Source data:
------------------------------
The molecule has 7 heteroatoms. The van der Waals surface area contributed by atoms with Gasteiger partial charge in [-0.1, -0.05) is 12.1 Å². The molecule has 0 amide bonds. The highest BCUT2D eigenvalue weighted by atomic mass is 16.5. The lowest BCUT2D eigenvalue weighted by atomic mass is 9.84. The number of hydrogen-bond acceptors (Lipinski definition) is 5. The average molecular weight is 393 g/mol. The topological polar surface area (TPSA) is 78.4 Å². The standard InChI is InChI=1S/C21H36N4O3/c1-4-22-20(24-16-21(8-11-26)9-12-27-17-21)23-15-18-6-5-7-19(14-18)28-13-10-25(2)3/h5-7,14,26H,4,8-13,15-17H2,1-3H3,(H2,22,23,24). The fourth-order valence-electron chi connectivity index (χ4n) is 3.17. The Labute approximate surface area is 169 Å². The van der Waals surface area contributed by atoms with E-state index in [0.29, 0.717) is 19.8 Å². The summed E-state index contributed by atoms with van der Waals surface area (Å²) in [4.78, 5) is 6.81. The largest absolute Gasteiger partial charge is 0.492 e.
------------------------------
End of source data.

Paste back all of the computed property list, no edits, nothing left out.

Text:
The molecule has 7 heteroatoms. The van der Waals surface area contributed by atoms with Gasteiger partial charge in [-0.1, -0.05) is 12.1 Å². The molecule has 0 amide bonds. The highest BCUT2D eigenvalue weighted by atomic mass is 16.5. The lowest BCUT2D eigenvalue weighted by atomic mass is 9.84. The number of hydrogen-bond acceptors (Lipinski definition) is 5. The average molecular weight is 393 g/mol. The topological polar surface area (TPSA) is 78.4 Å². The standard InChI is InChI=1S/C21H36N4O3/c1-4-22-20(24-16-21(8-11-26)9-12-27-17-21)23-15-18-6-5-7-19(14-18)28-13-10-25(2)3/h5-7,14,26H,4,8-13,15-17H2,1-3H3,(H2,22,23,24). The fourth-order valence-electron chi connectivity index (χ4n) is 3.17. The Labute approximate surface area is 169 Å². The van der Waals surface area contributed by atoms with E-state index in [0.29, 0.717) is 19.8 Å². The summed E-state index contributed by atoms with van der Waals surface area (Å²) in [4.78, 5) is 6.81. The largest absolute Gasteiger partial charge is 0.492 e.